Letter: Forced off the road

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The Independent Culture
Sir: In using phrases such as "boy racer" and "obscenely overpowered cars" Richard Evans (letter, 6 October) is guilty of a knee-jerk reaction to the tragic death of two elderly sisters. He suggests that such powerful cars should be banned from the roads, but almost every new car currently sold is capable of breaking the national speed limit . A Mini driven in the same way would still have killed the two ladies.

As we have seen with the widespread introduction of speed cameras, speed limits are an easy target. The real problem is deteriorating driving standards. Entering a roundabout is a dice with death, as nobody indicates on or off any more; middle-lane crawlers are reducing our three-lane motorways to two, and overtaking is a lost art.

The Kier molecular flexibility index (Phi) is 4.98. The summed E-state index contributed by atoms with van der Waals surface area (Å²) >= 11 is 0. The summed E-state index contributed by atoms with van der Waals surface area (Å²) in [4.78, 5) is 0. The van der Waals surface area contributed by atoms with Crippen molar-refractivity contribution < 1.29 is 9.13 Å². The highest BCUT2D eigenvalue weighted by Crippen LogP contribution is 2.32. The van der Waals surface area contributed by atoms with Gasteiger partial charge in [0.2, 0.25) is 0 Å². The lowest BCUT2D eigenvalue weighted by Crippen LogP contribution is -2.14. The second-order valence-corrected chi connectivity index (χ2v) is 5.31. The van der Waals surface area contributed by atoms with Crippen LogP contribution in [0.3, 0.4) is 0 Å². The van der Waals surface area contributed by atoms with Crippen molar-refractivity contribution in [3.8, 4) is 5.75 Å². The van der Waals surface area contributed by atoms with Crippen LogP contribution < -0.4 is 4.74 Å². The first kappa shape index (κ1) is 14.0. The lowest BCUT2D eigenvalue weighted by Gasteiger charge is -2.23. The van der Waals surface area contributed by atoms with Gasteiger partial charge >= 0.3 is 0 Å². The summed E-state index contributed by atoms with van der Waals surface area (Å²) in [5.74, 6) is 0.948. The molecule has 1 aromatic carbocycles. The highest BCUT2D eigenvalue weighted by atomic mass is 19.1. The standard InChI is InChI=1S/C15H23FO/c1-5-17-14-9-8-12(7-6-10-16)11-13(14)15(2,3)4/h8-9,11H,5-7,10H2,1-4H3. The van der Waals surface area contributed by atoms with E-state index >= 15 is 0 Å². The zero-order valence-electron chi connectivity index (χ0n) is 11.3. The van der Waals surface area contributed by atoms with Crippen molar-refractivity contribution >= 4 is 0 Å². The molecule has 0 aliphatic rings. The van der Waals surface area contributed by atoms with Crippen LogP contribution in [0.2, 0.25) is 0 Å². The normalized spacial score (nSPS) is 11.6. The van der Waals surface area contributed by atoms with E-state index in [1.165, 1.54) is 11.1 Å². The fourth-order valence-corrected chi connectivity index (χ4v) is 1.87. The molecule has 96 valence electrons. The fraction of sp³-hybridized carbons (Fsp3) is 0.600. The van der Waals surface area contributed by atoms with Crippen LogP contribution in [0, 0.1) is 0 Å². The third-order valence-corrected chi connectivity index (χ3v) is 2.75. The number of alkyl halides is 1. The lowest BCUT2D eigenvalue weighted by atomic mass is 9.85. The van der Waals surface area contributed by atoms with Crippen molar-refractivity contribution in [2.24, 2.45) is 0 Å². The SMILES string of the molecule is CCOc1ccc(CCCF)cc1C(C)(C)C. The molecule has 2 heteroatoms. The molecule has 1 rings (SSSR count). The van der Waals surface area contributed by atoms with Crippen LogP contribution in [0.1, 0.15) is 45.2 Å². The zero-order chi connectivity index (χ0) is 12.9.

The current driving test is too easy and is seen as a hurdle that, once cleared, allows one into a lifetime of unfettered driving freedom. We need to start retesting drivers every five years. Of course, a number of poor drivers would be forced off the roads, but that should please Mr Prescott, and if a number of the losers were MPs perhaps they would realise why most people prefer their cars to public transport.

PHIL SPARKS

London SW19

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